What Opal Is Actually Used For And Its Real Benefits

By Dr. Keith Jackson - Geology PhD

| Updated

What Opal Is Actually Used For And Its Real Benefits

By Dr. Keith Jackson - Geology PhD


Opal is one of the most magical and dazzling gemstones you can find. Its color dances in the light, showing off a rainbow of different shades. People all around the world love them, and not just for looking pretty!

This gemstone has been highly valued for ages for its many uses. But what is opal good for exactly?

When most folks think of it, they picture a shiny piece of jewelry. It’s a popular choice for rings, necklaces, and earrings. But there’s a lot more to this sparkling stone than meets the eye.

In this article, we’re going to dig deeper into opal’s benefits. We’ll explore both its traditional uses and some of its modern wonders. By the end of this, you’ll have a renewed appreciation of opal and all the fantastic things it does.

Understanding Opal And Its Origins

A rough natural Ethiopian opal with amazing play-of-color
Ethiopian opal photo provided by and available for purchase at GemsTradeShop

Opal forms when rainwater trickles down into the ground and mixes with silica. Over time, it settles into cracks and spaces in rocks. As the water evaporates, it leaves behind a silica gel, which, over many years, hardens and turns into opal.

Its amazing colors, called “play-of-color,” come from tiny spheres of silica arranged in a special way. When light hits these spheres, it breaks into many colors, like a rainbow!

Historically, this gem has been loved for its beauty. Ancient Romans believed opals were a symbol of hope and purity. In the Middle Ages, people even thought it could make you invisible!

If you’re wondering where to find opal, it naturally occurs in several parts of the world. Australia is its biggest source, but it can also be found in Ethiopia, Mexico, and the US. If you need help identifying your rock, check out our guide on that.

The meaning of opal

The name opal has a journey as colorful as the gem itself. It traces back to the ancient Latin word “opalus,” which was used to describe this shimmering stone. But, the story goes even further back.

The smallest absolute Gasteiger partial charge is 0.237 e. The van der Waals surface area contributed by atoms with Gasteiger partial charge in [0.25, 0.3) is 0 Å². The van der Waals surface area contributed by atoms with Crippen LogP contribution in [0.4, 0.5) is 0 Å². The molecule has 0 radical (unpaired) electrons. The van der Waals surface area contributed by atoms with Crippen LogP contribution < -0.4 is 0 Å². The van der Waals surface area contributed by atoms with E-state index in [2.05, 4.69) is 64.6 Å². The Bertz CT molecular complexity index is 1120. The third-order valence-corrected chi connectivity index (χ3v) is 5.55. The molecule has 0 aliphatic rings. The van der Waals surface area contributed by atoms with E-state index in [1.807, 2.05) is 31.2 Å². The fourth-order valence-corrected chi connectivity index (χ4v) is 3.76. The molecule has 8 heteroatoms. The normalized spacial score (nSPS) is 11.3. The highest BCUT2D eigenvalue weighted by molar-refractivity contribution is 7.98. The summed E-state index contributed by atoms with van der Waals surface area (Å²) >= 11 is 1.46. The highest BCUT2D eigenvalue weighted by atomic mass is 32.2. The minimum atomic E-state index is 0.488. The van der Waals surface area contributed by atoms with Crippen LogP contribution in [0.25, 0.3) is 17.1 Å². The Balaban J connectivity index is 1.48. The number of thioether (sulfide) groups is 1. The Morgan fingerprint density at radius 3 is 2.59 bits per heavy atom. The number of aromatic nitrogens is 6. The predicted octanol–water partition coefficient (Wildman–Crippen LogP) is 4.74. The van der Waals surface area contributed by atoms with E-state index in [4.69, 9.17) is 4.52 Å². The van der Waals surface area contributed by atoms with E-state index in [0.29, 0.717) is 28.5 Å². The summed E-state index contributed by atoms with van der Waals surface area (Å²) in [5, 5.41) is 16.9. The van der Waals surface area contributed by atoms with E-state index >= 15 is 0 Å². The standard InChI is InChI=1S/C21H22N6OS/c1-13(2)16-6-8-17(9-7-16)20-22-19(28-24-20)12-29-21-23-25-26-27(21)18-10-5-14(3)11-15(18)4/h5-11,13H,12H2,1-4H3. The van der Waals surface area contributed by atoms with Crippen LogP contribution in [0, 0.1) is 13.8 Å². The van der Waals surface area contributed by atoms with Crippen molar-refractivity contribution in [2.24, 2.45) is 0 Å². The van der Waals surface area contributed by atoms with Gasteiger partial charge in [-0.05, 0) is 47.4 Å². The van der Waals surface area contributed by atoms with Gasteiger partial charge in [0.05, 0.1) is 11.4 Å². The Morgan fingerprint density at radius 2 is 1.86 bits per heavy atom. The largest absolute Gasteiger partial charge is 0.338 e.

The ancient Greeks had the word, “opallios,” which means “to see a change of color.” That’s perfect for opal with its rainbow sparkles. An even older word from the ancient Sanskrit language is “upala,” which means “precious stone.”

Over time, these ancient words influenced each other and evolved into the word opal that we use today.

What Opal Is Good For And Used For

Onto the meat of the matter: What does opal do? A lot! And in this section, we’ll go through each one of them. Remember, these different uses contribute to the overall value of opal.


A dreamy antique five stone opal ring
Opal ring photo provided by Butter Lane Antiques

Opals are a favorite in the world of jewelry because of their unique and dazzling display of colors. When light hits it, it can flash a variety of colors, a phenomenon known as play-of-color.

Jewelers often use opals in rings, necklaces, earrings, and bracelets. When setting it in jewelry, they usually go for a cabochon cut, which is a smooth, rounded shape without facets. This cut best showcases its beautiful color play.

Opals can be the main gem in a piece, surrounded by diamonds or other stones, or they can be part of a larger design.

One important thing to remember is that opals contain water, which makes them softer and more delicate than some other gems.


A gorgeous polished specimen of opal that exhibit wonderful colors
Polished opal photo provided by Weinrich Minerals

Some types of opal can be used as an abrasive. Its main component is silica, a hard material that, when crushed into a fine powder, can act like sandpaper.

Just like you might rub sandpaper on wood to smooth it out, powdered silica from opal can help grind and polish other materials.

When opals are being shaped and polished for jewelry, there’s often some leftover dust and small bits. This dust, rich in silica, can be used to polish other gemstones or metals.

In fact, jewelers sometimes use opal waste in their workshops for a smooth finish on their pieces.

While opal might not be the first choice for commercial abrasives since there are cheaper and more efficient materials out there, it’s interesting to know that even the leftovers from this beautiful gemstone can have practical use.

Insulation media

A rough opal specimen
Opal photo provided by Opal Trove

Insulation is important in many industries because it helps keep things at a stable temperature. Imagine how we wear jackets in winter to keep warm; insulation works in a similar way but for machines and structures.

Opal’s tiny pockets of water inside help it resist sudden changes in temperature. In simple terms, if it gets hot outside, this gem doesn’t get hot right away. And if it gets cold, the opal doesn’t instantly turn icy either.

Because of this special property, some high-tech industries, like the aerospace field, have been interested in using opal as an insulator.

They can crush this gem into a powder, mix it with other materials, and create a protective layer. This can then be applied to machines or equipment that need protection from big temperature swings.

Inlay work

An ethereal galaxy opal